October 25, 2009
Young animals treated with commonly-prescribed drugs develop behavioral abnormalities in adulthood say researchers at Georgetown University Medical Center. The drugs tested include those used to treat epilepsy, mood disorders and pain.
GUMC neuroscientists and others have previously shown that neurons die after these drugs are administered to immature preclinical animal models. They say the regions of the brain where this drug-induced cell death takes place are important in the regulation of mood, cognition, and movement. In the research presented at the 39th annual meeting of the Society for Neuroscience, the scientists examined if behavioral function would be affected by the drugs.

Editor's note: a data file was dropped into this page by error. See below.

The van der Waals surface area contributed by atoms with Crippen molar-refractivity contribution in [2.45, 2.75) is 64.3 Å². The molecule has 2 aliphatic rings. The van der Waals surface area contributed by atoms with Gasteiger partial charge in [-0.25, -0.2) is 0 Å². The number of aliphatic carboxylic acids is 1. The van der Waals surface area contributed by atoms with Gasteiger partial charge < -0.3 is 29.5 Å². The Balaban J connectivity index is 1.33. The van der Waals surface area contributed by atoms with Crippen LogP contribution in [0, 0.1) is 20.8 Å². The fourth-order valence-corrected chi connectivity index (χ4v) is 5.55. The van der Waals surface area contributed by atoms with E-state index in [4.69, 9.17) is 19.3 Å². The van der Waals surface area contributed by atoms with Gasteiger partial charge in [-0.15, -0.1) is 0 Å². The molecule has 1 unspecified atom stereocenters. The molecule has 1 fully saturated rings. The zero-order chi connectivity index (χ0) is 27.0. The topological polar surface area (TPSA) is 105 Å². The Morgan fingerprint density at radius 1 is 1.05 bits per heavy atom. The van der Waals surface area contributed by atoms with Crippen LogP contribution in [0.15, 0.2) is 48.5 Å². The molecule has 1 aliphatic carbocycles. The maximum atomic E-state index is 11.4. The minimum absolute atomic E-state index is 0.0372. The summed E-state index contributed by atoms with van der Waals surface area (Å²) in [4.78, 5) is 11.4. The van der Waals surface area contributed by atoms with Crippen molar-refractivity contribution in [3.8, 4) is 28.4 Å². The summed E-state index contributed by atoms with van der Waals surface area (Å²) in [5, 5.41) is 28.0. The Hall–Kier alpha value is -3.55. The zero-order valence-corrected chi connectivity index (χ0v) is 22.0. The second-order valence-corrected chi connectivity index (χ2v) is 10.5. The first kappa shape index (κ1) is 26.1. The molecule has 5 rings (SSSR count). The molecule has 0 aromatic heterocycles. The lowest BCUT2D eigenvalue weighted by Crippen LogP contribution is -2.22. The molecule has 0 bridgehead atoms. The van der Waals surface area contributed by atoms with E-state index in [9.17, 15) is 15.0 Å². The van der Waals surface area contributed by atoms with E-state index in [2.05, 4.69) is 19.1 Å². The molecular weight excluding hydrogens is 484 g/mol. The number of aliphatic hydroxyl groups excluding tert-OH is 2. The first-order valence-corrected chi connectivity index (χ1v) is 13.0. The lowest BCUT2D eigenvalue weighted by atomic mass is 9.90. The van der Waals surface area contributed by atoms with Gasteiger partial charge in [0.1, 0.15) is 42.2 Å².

Using behavioral tests to detect characteristics of autism and schizophrenia, the researchers found that when given to infant rats, the drugs caused behavioral abnormalities later in life. What’s more, the abnormalities were not limited to the drugs known to cause neuronal cell death.
Read entiren article: http://www.sciencedaily.com/releases/2009/10/091020161952.htm